While the New Zealand Government urges 'caution' over its decision to ease restrictions in Tāmaki Makaurau, some health experts are not so sure it was the right thing to do.
Prime Minister Jacinda Ardern announced Auckland would move to level three on Wednesday for two weeks amid an outbreak of the delta variant in the city.
She said on Monday the move to level 4 in August had prevented thousands of infections, and those still happening were mostly among households.
Ardern said this was not happening in the workplace or essential services and made the move to level 3 possible, even with transmission still happening, and some mystery cases.
There have been calls since for Aucklanders to be vaccinated as soon as possible to prevent further spread of the outbreak.
Health experts believe this could also impact Aotearoa's most vulnerable communities.
Pasifika immunologist Dr Dianne Sika-Paotonu, of Otago University, is one of them.
She said Auckland's drop to alert level three puts Māori and Pasifika at further risk.
She said people would need to stay vigilant despite the lower alert level,
"Our Māori and Pacific communities remain highly vulnerable to being disproportionately effected by Covid-19.
"It's going to be critical that those who aren't vaccinated at this point in time, get the vaccine as quickly as possible."
The Government said 79 percent of Aucklanders had received one dose of the Covid-19 vaccine.
Dr Sika-Paotonu said a major shift in focus was needed in order to get young people immunised.
"It will be important to ensure that our young people also get vaccinated because they are one of the last groups to be added to the vaccination program.
"It will also be important that any questions or concerns that they have are addressed and that they are included and involved in leading youth-targeted efforts."
Epidemiologist Professor Michael Baker, of Otago University, said the move would make it harder to repeat the success of last year's lockdown.
Professor Baker, who pushed the Government to adopt its elimination strategy last year, said there was this long tail of cases, "and we're seeing every day, pretty much, an unexpected case."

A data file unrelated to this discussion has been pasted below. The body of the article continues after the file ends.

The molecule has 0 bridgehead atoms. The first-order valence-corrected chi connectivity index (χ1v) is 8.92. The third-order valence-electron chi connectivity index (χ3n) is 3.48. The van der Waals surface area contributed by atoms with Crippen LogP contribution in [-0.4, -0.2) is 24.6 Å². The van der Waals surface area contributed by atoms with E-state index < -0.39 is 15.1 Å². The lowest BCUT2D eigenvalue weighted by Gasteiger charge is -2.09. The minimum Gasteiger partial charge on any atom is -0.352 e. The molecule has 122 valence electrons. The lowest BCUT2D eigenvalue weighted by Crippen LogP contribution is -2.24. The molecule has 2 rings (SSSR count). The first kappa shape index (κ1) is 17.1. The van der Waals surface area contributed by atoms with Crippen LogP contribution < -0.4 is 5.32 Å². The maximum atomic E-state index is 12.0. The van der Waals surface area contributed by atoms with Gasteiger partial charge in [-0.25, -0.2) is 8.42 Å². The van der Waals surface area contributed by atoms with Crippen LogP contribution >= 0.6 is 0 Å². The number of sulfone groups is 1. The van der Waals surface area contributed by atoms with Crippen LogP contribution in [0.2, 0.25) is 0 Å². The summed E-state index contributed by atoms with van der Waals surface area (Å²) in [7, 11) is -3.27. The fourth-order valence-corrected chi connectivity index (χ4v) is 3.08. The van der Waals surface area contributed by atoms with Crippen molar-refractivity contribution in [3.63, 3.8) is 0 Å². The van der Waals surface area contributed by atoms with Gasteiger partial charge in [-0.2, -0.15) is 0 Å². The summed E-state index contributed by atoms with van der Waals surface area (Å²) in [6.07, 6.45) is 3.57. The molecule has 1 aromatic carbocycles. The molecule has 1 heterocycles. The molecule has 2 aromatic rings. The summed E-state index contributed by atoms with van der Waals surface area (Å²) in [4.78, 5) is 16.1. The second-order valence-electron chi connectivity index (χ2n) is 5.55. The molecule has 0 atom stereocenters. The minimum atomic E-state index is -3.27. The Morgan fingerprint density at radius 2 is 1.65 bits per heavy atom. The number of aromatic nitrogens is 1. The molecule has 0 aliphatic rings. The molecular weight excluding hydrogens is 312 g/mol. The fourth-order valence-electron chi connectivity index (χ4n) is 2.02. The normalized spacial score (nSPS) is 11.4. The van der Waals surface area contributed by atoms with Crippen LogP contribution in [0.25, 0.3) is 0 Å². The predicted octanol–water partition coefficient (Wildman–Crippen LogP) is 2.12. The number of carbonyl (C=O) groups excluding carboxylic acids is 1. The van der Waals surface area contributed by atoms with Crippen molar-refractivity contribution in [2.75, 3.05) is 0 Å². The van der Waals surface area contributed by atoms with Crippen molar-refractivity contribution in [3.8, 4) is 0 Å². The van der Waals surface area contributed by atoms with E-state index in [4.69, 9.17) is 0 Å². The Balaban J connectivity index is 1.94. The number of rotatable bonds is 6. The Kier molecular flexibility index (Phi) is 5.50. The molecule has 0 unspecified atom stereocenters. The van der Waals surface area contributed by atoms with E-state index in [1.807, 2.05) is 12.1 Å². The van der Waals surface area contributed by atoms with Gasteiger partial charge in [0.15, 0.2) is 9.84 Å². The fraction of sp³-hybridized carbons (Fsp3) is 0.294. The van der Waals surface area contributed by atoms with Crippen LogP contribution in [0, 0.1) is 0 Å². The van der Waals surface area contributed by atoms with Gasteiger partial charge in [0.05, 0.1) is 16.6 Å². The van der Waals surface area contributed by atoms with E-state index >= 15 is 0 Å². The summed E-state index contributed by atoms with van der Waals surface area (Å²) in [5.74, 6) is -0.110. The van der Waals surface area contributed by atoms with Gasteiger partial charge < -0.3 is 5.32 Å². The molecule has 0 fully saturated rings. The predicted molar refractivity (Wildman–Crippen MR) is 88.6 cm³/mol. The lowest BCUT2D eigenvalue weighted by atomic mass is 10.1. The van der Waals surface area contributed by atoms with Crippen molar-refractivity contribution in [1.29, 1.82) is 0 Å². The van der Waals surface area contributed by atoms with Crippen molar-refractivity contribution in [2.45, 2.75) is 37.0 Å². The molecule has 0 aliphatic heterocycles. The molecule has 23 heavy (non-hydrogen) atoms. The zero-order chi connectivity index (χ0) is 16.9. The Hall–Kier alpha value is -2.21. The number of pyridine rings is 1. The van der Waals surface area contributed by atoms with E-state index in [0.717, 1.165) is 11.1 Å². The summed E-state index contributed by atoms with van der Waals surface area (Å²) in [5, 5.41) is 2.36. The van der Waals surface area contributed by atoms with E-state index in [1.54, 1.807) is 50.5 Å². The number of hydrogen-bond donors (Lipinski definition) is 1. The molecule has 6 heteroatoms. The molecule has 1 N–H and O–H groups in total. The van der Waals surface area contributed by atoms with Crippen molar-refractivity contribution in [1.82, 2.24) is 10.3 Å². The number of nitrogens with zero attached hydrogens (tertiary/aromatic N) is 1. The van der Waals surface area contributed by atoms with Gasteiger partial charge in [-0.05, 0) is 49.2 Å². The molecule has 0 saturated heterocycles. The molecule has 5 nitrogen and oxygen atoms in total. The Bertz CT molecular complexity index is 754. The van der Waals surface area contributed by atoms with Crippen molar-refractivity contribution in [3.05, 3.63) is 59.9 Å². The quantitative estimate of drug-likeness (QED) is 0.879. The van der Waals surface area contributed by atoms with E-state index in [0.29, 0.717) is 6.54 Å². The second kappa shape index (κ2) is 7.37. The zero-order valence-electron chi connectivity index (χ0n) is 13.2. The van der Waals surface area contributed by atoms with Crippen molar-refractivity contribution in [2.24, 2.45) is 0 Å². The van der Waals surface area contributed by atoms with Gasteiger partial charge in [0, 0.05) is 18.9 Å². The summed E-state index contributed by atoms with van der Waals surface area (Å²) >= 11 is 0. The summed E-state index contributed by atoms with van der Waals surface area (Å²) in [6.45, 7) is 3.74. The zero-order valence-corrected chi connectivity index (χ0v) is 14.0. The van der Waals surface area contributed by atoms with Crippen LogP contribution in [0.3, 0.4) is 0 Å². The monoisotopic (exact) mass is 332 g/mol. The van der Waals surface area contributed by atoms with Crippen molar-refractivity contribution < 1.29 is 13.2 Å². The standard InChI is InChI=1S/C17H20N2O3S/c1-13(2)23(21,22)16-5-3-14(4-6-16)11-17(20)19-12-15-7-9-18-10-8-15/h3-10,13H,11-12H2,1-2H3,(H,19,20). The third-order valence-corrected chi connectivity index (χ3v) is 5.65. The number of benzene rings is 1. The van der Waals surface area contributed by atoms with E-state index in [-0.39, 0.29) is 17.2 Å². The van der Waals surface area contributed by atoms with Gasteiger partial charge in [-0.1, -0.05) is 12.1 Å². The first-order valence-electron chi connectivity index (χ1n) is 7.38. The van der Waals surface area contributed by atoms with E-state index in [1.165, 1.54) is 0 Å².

"These are important because some of these people have been out in the community. They are a sign of transmission in the community, and if that transmission carries on that means that the outbreak could get out of control at some point."
Samoa-born epidemiologist Dr Corina Grey from the University of Auckland agrees.
She is also calling on Aucklanders to vaccinate as soon as possible to prevent further spread of the outbreak impacting Aotearoa's most vulnerable communities.
Dr Grey was not expecting the move to level 3.
"I'm surprised because there were still some unlinked cases and there were those new cases in northern Hauraki in the Waikato. That area is going up to level four while we are going down to level three.
"I guess the government has weighed the risks.
"But this makes it even more important that we really drive up those vaccination rates to try and get a high-level of protection in the community.
"We also need to encourage people to abide by the level 3 rules and be vigilant," Dr Grey said.
The Associate Dean Pacific and Associate Professor of Public Health at the University of Auckland, Dr Collin Tukuitonga, said Auckland's move to alert level 3 had triggered speculation about whether the national Covid-19 elimination strategy has failed or is even being abandoned.
While the government denies it, others clearly believe it is at least a possibility, Dr Tukuitonga said.
"After 18 months of dealing with the pandemic, Māori and Pasifika were most at risk of infection from Covid-19 - of being hospitalised and of dying from the disease.
"More than 50 percent of all new cases in the current outbreak were among Pacific people and the number of new cases among Māori was also increasing.
"If and when the pandemic ends, the implications of these socio-economic factors - small businesses and personal incomes, student life and learning, and well-being in general - must be part of any review of the pandemic strategy."
Dr Tukuitonga said many families need additional food parcels and social support, and there are reports of an increasing incidence of family harm.
Michael Plank, of Te Pūnaha Matatini and the University of Canterbury, said there was a danger that the increased number of people out in the community and the workplace at level 3 would "add fuel to a smouldering fire and lead to an increase in cases".
The Government also announced fines for breaching Covid-19 restrictions will increase sharply.
The maximum fine for an individual breaching restrictions will rise from 3-hundred dollars to 4-thousand dollars.
For companies, the maximum will rise to 12-thousand dollars.